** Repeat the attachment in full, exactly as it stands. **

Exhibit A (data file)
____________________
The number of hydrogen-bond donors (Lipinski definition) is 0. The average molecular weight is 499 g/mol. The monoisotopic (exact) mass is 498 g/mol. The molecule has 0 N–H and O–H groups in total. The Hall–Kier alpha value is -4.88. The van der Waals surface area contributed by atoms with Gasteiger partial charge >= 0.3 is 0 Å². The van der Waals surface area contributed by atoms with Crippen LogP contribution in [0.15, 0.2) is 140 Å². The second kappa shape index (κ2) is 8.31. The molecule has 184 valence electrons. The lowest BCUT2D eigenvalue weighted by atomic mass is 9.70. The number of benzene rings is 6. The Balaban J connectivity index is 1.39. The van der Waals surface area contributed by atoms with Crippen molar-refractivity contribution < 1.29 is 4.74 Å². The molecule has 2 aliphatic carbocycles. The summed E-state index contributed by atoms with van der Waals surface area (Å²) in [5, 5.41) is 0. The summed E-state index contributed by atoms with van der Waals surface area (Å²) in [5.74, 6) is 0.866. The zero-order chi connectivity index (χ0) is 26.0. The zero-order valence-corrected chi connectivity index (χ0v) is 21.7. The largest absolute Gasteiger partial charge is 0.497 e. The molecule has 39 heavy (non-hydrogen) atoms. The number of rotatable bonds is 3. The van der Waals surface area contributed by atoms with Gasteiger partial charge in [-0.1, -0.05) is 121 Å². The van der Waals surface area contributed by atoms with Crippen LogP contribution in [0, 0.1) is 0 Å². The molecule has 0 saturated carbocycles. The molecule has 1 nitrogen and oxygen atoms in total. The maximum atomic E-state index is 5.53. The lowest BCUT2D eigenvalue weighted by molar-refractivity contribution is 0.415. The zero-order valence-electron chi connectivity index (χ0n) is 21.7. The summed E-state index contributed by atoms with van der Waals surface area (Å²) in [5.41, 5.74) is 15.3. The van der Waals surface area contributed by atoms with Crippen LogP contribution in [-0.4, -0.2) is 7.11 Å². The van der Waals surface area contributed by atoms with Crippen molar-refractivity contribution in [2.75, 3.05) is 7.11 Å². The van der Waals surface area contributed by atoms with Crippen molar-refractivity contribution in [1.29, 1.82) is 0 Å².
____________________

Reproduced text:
The number of hydrogen-bond donors (Lipinski definition) is 0. The average molecular weight is 499 g/mol. The monoisotopic (exact) mass is 498 g/mol. The molecule has 0 N–H and O–H groups in total. The Hall–Kier alpha value is -4.88. The van der Waals surface area contributed by atoms with Gasteiger partial charge >= 0.3 is 0 Å². The van der Waals surface area contributed by atoms with Crippen LogP contribution in [0.15, 0.2) is 140 Å². The second kappa shape index (κ2) is 8.31. The molecule has 184 valence electrons. The lowest BCUT2D eigenvalue weighted by atomic mass is 9.70. The number of benzene rings is 6. The Balaban J connectivity index is 1.39. The van der Waals surface area contributed by atoms with Crippen molar-refractivity contribution < 1.29 is 4.74 Å². The molecule has 2 aliphatic carbocycles. The summed E-state index contributed by atoms with van der Waals surface area (Å²) in [5, 5.41) is 0. The summed E-state index contributed by atoms with van der Waals surface area (Å²) in [5.74, 6) is 0.866. The zero-order chi connectivity index (χ0) is 26.0. The zero-order valence-corrected chi connectivity index (χ0v) is 21.7. The largest absolute Gasteiger partial charge is 0.497 e. The molecule has 39 heavy (non-hydrogen) atoms. The number of rotatable bonds is 3. The van der Waals surface area contributed by atoms with Gasteiger partial charge in [-0.1, -0.05) is 121 Å². The van der Waals surface area contributed by atoms with Crippen LogP contribution in [0, 0.1) is 0 Å². The molecule has 0 saturated carbocycles. The molecule has 1 nitrogen and oxygen atoms in total. The maximum atomic E-state index is 5.53. The lowest BCUT2D eigenvalue weighted by molar-refractivity contribution is 0.415. The zero-order valence-electron chi connectivity index (χ0n) is 21.7. The summed E-state index contributed by atoms with van der Waals surface area (Å²) in [5.41, 5.74) is 15.3. The van der Waals surface area contributed by atoms with Crippen LogP contribution in [-0.4, -0.2) is 7.11 Å². The van der Waals surface area contributed by atoms with Crippen molar-refractivity contribution in [2.75, 3.05) is 7.11 Å². The van der Waals surface area contributed by atoms with Crippen molar-refractivity contribution in [1.29, 1.82) is 0 Å².